- There is a need to move on from environmental justice, which is already central in Pakistani constitutional rights but is mostly localized and limited to Pakistani ecosystems and biodiversity, to climate change justice, more urgent and overpowering.
As a remedy, the Court directed several ministries, departments and authorities to nominate each a climate change focal person for the implementation of the NCCP and Framework, and to present a list of adaptation action points to be achieved by the end of 2015. The Court also established a Climate Change Commission to speed up the implementation activities.
Fondation Urgenda v. Netherlands -2015, The Hague Tribunal
Urgenda, a foundation established in 2008 aiming at a fast transition towards a sustainable society with a circular economy, brought a claim to the Hague Tribunal against the State of the Netherlands, alleging that it has to take more action to reduce national greenhouse gas emissions. The Court:
- found that Dutch greenhouse gas emissions are contributing to climate change in a disproportionate way, since the Netherlands’ per capita emissions are one of the highest in the world;
- also found that if global emissions do not decrease substantially, there is a great and concrete possibility of damages for current and future generations of Dutch nationals, who are indeed already affected by climate change;
- considered the fact that, in view of a fair distribution of mitigation actions, the Netherlands, like the other western countries, has taken the lead in taking mitigation measures and has therefore committed to a more than proportionate contribution to reduction;
- concluded that the State has a duty of care to take mitigation measures, even if Dutch emissions are only a small contribution to global emissions. The conclusion was based especially on the principle of protection of the climate system for the benefit of current and future generations, based on fairness; the precautionary principle and the sustainability principle.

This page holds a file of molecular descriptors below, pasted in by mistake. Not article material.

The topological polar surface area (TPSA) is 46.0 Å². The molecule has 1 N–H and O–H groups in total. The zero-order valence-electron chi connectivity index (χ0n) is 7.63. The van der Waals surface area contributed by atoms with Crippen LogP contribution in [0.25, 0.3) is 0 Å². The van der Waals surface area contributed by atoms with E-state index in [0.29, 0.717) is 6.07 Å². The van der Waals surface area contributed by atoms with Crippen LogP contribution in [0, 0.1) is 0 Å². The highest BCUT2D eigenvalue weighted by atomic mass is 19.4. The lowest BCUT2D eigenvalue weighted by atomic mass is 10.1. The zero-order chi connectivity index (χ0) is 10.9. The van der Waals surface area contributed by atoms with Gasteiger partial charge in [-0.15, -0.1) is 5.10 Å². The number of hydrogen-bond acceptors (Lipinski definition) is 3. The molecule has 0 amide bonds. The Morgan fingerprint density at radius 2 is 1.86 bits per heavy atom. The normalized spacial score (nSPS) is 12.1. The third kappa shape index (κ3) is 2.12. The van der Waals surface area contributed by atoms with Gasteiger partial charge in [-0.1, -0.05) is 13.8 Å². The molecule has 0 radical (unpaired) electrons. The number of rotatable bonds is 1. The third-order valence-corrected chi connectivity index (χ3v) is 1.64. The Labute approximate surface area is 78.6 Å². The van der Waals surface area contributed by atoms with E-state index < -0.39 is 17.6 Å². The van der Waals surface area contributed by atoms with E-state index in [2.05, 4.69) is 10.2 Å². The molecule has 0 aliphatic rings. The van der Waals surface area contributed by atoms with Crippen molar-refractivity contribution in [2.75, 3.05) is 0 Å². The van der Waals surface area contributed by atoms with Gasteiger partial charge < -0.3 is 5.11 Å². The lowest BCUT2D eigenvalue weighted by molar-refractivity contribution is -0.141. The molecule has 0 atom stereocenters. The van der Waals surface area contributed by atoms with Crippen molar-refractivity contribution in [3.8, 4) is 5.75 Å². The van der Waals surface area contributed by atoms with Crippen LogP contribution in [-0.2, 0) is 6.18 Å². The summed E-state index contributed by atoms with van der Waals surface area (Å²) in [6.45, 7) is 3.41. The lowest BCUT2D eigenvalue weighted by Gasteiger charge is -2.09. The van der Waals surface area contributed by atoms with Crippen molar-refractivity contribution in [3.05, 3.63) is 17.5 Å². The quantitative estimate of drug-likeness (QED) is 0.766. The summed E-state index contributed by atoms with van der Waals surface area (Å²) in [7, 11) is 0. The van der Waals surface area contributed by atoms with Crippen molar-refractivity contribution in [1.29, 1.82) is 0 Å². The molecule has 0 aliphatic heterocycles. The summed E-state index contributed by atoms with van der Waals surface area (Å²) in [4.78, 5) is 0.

Based on these considerations, the Court ordered the Dutch State to reduce annual emissions by at least 25% by the end of 2020 compared to 1990.
What role can justice play?
There is a huge debate around possible legal tools for climate justice. At the root of the problem, there is the lack of an international binding treaty to oblige countries to reduce emissions: the Paris Agreement does not have an enforcement mechanism, which instead it is essential.
The jurisdiction of the cases already brought in front of various Courts in different countries is another useful tool, in so far as it could be the means for the emergence of new customary principles shared around the world. Interpretations of the precautionary principle to include also emissions, the duty of care of the State extended to climate changes and the recognition that weak measures of adaptation and mitigation are unlawful are all steps in the right direction.
Session “Legal strategies for climate justice”
Marie Toussaint – Notre affaire à tous, Luca Saltalamacchia – Civil layer assisting impacted community in Nigeria
Practical cases on climate justice – Download
- Climate law database ·
- Website of the Environmental Law Alliance Worldwide
- Paper “Geographic disparities and moral hazards in the predicted impacts of climate change on human populations”
- “Greenhouse Gangsters vs. Climate Justice”, by Kenny Bruno, Joshua Karliner & China Brotsky, CorpWatch, November 1st, 1999